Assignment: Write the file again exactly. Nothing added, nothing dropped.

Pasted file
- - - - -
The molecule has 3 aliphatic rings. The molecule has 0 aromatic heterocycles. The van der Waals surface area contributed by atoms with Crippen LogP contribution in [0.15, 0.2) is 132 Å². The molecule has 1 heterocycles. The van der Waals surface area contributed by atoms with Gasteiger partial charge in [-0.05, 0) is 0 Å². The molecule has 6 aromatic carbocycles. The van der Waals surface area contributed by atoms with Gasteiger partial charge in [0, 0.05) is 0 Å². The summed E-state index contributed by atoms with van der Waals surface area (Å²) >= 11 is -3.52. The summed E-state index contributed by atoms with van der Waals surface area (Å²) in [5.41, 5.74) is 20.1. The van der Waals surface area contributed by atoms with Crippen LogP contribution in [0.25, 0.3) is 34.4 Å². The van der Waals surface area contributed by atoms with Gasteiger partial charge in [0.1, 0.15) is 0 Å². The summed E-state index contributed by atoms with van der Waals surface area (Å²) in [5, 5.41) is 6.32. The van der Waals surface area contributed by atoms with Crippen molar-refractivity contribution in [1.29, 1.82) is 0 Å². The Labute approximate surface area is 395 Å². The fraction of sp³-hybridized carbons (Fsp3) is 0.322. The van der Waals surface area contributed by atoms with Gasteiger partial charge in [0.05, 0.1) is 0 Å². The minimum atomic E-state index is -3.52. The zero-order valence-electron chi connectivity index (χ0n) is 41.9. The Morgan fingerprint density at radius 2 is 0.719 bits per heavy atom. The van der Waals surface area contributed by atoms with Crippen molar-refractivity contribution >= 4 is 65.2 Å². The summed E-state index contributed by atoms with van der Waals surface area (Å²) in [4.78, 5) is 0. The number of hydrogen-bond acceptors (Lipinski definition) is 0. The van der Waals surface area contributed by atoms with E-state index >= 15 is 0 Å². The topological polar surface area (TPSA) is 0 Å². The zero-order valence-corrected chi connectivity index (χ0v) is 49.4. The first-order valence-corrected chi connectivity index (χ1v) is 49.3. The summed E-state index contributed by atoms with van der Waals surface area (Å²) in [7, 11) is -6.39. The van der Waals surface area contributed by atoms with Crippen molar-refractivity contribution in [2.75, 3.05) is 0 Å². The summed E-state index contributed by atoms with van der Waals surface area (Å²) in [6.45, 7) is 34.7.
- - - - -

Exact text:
The molecule has 3 aliphatic rings. The molecule has 0 aromatic heterocycles. The van der Waals surface area contributed by atoms with Crippen LogP contribution in [0.15, 0.2) is 132 Å². The molecule has 1 heterocycles. The van der Waals surface area contributed by atoms with Gasteiger partial charge in [-0.05, 0) is 0 Å². The molecule has 6 aromatic carbocycles. The van der Waals surface area contributed by atoms with Gasteiger partial charge in [0, 0.05) is 0 Å². The summed E-state index contributed by atoms with van der Waals surface area (Å²) >= 11 is -3.52. The summed E-state index contributed by atoms with van der Waals surface area (Å²) in [5.41, 5.74) is 20.1. The van der Waals surface area contributed by atoms with Crippen LogP contribution in [0.25, 0.3) is 34.4 Å². The van der Waals surface area contributed by atoms with Gasteiger partial charge in [0.1, 0.15) is 0 Å². The summed E-state index contributed by atoms with van der Waals surface area (Å²) in [5, 5.41) is 6.32. The van der Waals surface area contributed by atoms with Crippen molar-refractivity contribution in [1.29, 1.82) is 0 Å². The Labute approximate surface area is 395 Å². The fraction of sp³-hybridized carbons (Fsp3) is 0.322. The van der Waals surface area contributed by atoms with Gasteiger partial charge in [0.05, 0.1) is 0 Å². The minimum atomic E-state index is -3.52. The zero-order valence-electron chi connectivity index (χ0n) is 41.9. The Morgan fingerprint density at radius 2 is 0.719 bits per heavy atom. The van der Waals surface area contributed by atoms with Crippen molar-refractivity contribution >= 4 is 65.2 Å². The summed E-state index contributed by atoms with van der Waals surface area (Å²) in [4.78, 5) is 0. The number of hydrogen-bond acceptors (Lipinski definition) is 0. The van der Waals surface area contributed by atoms with E-state index >= 15 is 0 Å². The topological polar surface area (TPSA) is 0 Å². The zero-order valence-corrected chi connectivity index (χ0v) is 49.4. The first-order valence-corrected chi connectivity index (χ1v) is 49.3. The summed E-state index contributed by atoms with van der Waals surface area (Å²) in [7, 11) is -6.39. The van der Waals surface area contributed by atoms with Crippen molar-refractivity contribution in [2.75, 3.05) is 0 Å². The summed E-state index contributed by atoms with van der Waals surface area (Å²) in [6.45, 7) is 34.7.